Willis attends gifted camp for African American youth

Willis attends gifted camp for African American youth


Philadelphia High School’s MaKenzie Willis joined other gifted students from across the state at last month’s African American Youth of Mississippi Excelling (AAYME) camp. 

The camp was hosted by the Mississippi School for Mathematics and Science (MSMS) on the campus of Mississippi University for Women in Columbus.

Willis, a straight-A student entering 10th grade, was interested in attending the camp after one of her eighth-grade teachers handed out applications. Although she couldn’t attend last year due to a staff shortage, the camp reached out again this year, allowing her to participate finally. The camp was held June 16 to June 21.

A typical day for campers began with breakfast in the lobby from 7:40 to 8:25, followed by the first class of the day, which lasted for an hour and 45 minutes. After a short break, students attended another class before having lunch. 

Post-lunch activities included discussions on African American history, a rest period, recreational time, and dinner. Evening activities featured “Argument Wars” before heading to bed. One day, campers also received CPR certification.

Willis said that her most memorable experience at camp was making new friends, such as meeting quintuplets from Columbia, Miss. 

“Since she’s been home, she’s been in good spirits, talking about all the new friends she met, and they’ve still been talking on the phone,” said her mother, Deshayla Willis. “I was worried because she’s never stayed away from home for a week without me. She didn’t call unless she wanted to, but I feel it’s preparing her for college.”

Her mother also noted that the camp has significantly helped her daughter understand the layout of the ACT and aim for the score she needs to graduate from high school.

AAYME is a STEM enrichment and personal development program for current seventh through ninth grade students. Its mission is to enhance the future of Mississippi by helping students achieve their full potential through personal, social, professional, and leadership development. 

The program aims to make students more competitive for scholarships and programs, build self-awareness and confidence, expose them to career opportunities in STEM, and develop personal and professional skills.

The camp offered a variety of courses, including “Picture It” for learning basic principles of digital photography, “Ace ACT Math” for strategies in tackling the ACT Math section, and “Count Like Katherine” for exploring the math of trajectories using Desmos and stomp rockets, inspired by Katherine Johnson.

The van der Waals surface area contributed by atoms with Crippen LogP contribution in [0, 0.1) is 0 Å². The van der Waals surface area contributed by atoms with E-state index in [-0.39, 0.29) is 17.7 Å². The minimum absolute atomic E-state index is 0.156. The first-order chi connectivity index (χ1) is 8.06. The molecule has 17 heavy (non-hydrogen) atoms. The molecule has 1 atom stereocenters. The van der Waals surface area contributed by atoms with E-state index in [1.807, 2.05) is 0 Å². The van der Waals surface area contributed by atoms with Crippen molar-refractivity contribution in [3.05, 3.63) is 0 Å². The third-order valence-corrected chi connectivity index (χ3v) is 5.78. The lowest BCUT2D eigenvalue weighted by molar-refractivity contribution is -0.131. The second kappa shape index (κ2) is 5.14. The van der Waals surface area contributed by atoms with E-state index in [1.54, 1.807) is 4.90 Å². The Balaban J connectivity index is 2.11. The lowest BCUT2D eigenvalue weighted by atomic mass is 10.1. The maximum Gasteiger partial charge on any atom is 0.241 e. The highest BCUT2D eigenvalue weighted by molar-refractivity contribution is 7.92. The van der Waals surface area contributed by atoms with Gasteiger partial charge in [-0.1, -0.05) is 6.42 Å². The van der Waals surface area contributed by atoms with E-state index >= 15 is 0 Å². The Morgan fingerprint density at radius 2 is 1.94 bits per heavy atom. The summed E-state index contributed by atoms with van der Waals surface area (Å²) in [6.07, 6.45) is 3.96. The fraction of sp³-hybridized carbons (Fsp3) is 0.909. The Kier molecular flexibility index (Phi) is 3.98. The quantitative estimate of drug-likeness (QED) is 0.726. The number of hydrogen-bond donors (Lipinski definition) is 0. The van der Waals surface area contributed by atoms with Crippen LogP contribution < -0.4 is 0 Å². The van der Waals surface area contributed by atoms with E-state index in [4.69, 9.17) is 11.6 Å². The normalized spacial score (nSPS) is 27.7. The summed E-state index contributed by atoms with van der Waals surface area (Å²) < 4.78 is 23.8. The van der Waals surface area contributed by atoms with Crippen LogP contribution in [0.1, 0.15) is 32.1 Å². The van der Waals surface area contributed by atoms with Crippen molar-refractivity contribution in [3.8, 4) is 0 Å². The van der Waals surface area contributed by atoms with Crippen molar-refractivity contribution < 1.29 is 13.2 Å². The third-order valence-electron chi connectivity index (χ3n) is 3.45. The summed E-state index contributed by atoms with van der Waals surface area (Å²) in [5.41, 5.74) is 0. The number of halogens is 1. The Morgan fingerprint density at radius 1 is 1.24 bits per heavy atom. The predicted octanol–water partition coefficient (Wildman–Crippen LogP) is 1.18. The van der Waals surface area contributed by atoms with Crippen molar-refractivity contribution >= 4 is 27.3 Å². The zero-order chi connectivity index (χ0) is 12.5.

It also featured courses like “Podcast Power” for learning the basics of podcasting, “No Experience Needed Coding” for programming with Sphero robots, “Forensic Science” for exploring real-world mysteries through biology and chemistry, “Engineer a Solution” for collaboratively solving real-world problems, and “Roll with It” for learning about probability through dice games.

Willis said her favorite classes to attend were “Picture It,” “Count Like Katerine,” and “Ace ACT Math,” as well as the African American history sessions. 

“The African American history sessions stood out to me because I like learning history as well,” she said. “Learning about the past history of African Americans excites me.”

Willis said she is deciding between attending the University of Alabama and Southern Mississippi for a career in either nursing or social work in the future. 

“I want to either go into nursing or I want to be a social worker,” she said. “I’m in between right now, but I’m leaning more towards nursing.”

Willis also plans to use the formulas from the ACT course to help with her upcoming test and future math classes and said she’s eager to explore what she can do with her new coding and electricity skills. 

“If you want to learn things that will help you in the future, I suggest you go to camp,” she said. “If you want to meet new people, if you like coding, electricity, math, and science, then you should just try it.”

“It was a lot of walking, but it was fun,” Willis exclaimed. 

“The camp helps students prepare for things in life that we didn’t get to do when we were coming up,” her mother added. “It’s a good camp with good advisors, especially Mrs. LaToya. She was awesome.”

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